FLASHBACK: April 1997

APRIL 1997

Wendell Sailor was sent to the sin bin by referee, Bill Harrigan after a melee in which the Broncos’ winger hit Cowboys’ centre, Paul Bowman with a flurry of punches in a heated Super League premiership clash, watched by a record crowd of 30,122 at Townsville’s Stockland Stadium.

Sailor blamed ‘impatience’ for his uncharacteristic display of fisticuffs as the Broncos cruised to a 42-16 win, to maintain their undefeated start to the season. He said a few “niggling things” might have contributed to his fighting effort, but essentially it came down to his frustration at not getting much of the action.

“My job is to  cross the line and I had scored five tries leading into this match,” he said. “But this was a forward’s match. I’m not a patient layer. I’ve played second row and fullback in State of Origin, and I thought I might have gone back to fullback when ‘Locky’ (Darren Lockyer) went off injured.”

Lockyer was taken from the field on a medicab, concussed, after being flung to the ground by five eighth, John Doyle. Lockyer hit the ground head first, his arms pinned by the tackler. Lockyer returned to the field in the second half.

Sailor and Cowboys’ forward, Paul Galea were the players marched by Harrigan after the second half fracas, which started after Sailor took exception to something, as he tackled Bowman. Sailor went at Bowman like a thrashing machine, with Galea rushing to his teammate’s aid.

Cowboys’ coach, Tim Sheens said the class of Broncos’ five eighth, Kevin Walters on the edge of the rucks was a major factor in the Broncos’ win. Centres, Steve Renouf and Tonie Carroll and inter-change forward, Peter Ryan each scored two tries, while hooker, Jason Death crossed twice for the Cowboys.

The Cowboys won a fiery reserve  grade clash 16-6 and also got up in the under19s – 34-14. Second rower, Ben Heath scored three tries for the Cowboys 19s. The Broncos won the under-17s, 24-14.

Reserve grade finished an hour before the first grade and the gap was filled by Country and Western music, part of Super League’s promise to make each match day experience, an ‘event’. Ninety minutes after fulltime, vehicles were at standstill on roads around the stadium. (I know, because I was stuck in the traffic).

Broncos’ second rower, Gorden Tallis, who had a great personal duel with Cowboys’ Test forward, Ian Roberts, took umbrage at comments from Canterbury coach, Chris Anderson that Solomon Haumono was “way in front of Tallis”, as a ball runner and tackler.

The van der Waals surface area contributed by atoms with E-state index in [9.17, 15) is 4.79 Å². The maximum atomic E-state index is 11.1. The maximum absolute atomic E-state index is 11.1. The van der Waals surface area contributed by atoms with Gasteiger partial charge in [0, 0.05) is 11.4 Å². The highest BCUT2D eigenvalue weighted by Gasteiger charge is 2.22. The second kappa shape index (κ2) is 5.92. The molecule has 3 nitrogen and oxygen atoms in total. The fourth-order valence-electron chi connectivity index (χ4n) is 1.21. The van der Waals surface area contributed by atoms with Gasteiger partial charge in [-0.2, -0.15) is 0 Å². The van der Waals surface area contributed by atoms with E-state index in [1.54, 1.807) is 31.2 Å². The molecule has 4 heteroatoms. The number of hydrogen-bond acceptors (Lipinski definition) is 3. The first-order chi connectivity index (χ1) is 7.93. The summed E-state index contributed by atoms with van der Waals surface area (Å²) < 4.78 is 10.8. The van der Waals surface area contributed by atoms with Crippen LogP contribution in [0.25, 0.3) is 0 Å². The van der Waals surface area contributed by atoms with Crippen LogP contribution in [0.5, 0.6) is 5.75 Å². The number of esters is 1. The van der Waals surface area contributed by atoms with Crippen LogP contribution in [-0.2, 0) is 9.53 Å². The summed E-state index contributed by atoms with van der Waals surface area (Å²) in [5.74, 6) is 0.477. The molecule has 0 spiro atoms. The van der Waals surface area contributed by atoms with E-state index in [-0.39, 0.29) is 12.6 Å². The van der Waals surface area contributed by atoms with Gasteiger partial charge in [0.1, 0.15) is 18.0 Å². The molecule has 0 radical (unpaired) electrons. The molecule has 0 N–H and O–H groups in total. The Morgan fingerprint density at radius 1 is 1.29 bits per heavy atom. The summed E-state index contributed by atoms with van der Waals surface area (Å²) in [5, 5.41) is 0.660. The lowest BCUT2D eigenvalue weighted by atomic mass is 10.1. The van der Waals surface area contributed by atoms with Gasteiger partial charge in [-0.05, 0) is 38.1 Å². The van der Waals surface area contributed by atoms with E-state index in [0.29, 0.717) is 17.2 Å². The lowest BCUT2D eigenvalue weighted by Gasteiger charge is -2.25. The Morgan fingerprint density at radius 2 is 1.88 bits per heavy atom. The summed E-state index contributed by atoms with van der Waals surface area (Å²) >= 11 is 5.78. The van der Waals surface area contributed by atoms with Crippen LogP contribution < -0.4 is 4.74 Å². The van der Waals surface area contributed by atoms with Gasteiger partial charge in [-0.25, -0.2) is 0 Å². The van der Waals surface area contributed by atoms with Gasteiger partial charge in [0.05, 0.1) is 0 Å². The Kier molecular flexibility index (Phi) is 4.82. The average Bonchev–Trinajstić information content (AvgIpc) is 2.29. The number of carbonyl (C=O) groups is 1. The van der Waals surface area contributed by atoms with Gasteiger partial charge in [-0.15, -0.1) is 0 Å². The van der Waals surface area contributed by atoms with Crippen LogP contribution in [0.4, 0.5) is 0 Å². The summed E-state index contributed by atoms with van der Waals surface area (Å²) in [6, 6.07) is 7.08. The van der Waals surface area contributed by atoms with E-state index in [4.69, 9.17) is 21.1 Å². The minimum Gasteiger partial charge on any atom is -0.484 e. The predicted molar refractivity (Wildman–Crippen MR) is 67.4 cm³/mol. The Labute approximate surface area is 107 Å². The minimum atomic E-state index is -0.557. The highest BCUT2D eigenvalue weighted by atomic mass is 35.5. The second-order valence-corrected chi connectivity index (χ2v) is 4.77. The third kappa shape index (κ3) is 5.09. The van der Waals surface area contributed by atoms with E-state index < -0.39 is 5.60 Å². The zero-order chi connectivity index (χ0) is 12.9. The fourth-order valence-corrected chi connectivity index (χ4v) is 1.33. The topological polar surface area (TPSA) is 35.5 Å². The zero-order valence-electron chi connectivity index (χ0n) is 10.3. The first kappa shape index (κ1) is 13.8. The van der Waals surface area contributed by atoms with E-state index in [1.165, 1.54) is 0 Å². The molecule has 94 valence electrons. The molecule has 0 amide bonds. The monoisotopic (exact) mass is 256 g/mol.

“As a runner he could be anything. He’s just a tremendous athlete,” Anderson said of Haumono, after he had scored two tries in Canterbury’s 34-22 win over Adelaide at Belmore Oval. “He can belt a bloke in defence and he’s simply devastating in attack.”

“That’s just Chris Anderson isn’t it,” Tallis said. “If you asked 10 different blokes, they would name 10 different second rowers as the most damaging in the game. It’s horses for courses. I can’t score a try like Steve Menzies, but I can do other things.”

Other results from round 6 were: Cronulla 20 Perth 6 at the WACA; Penrith 36 Hunter 24 at Penrith. (Fullback, Robbie Ross scored two tries for Hunter); Auckland 31 defeated Canberra 24 at Bruce Stadium. Former All Black, Marc Ellis kicked five goals from six shots and slotted a field goal for Auckland. Laurie Daley scored two tries for the Raiders.

Leading up to Round 6, Super League’s Tri-series was launched in spectacular fashion in Sydney, with the naming of the New South Wales squad at the Overseas Passenger Terminal at Circular Quay, with Premier Bob Carr reading out the names. Cowboys’ coach, Tim Sheens was in charge of the Blues, while Broncos’ coach, Bennett had the Maroons. Bennett’s co-selectors were his brother-in-law, Greg Veivers and Des Morris. Former Queensland centre/five eighth, Peter Jackson was part of the management team.

Veivers noted a shortage of quality props nationwide, in Super League’s Telstra Cup and the ARL’s Optus Cup. (There were two club competitions in 1997 following a two year battle for control of the game – the ‘Super League War).

“There are hardly any (props) around from a Queensland point of view, and there are none in the juniors,” he said.

Super League television ads showed Queensland players arriving at the ground in limousines and leaving in ambulances.

The Queensland team was to go into camp at the Hyatt Coolum on the Sunshine Coast. New Zealand was the other side in the Tri-series, and they were to be coached by Graeme Norton from Northcote.

Former Brisbane Rothmans Gold Medal winner, Steve Calder was announced as coach of the Queensland under-19 Super League side. His squad included the likes of Broncos, Shaun Berrigan and Shane Walker, as well as North Queensland’s Nathan Fien. Calder won the Rothmans while playing for Norths Devils in 1975.

Utility star, Terry Cook opted to remain in rugby league after being cut by ARL club, South Queensland Crushers. A member of the 1995 Queensland State of Origin winning side, Cook had trained with Brothers Rugby Union at Albion, before signing with Norths Rugby League at Nundah. In his first match for Norths, he was penalised for a high tackle on Easts’ prop, Chris Beattie, as the Devils crashed 28-14 to the Tigers at Langlands Park, in a Queensland Cup fixture.

Broncos’ star, Darren Lockyer rocked by a tackle by Cowboys’ Coffs Harbour product, Mark Shipway. Steve Renouf is the other Bronco

Queensland Super League selector, Des Morris with State skipper, Allan Langer

New South Wales Tri-series skipper, Laurie Daley (centre) with teammates, Matt Adamson (left) and Sean Ryan at the naming of the Blues’ side in Sydney

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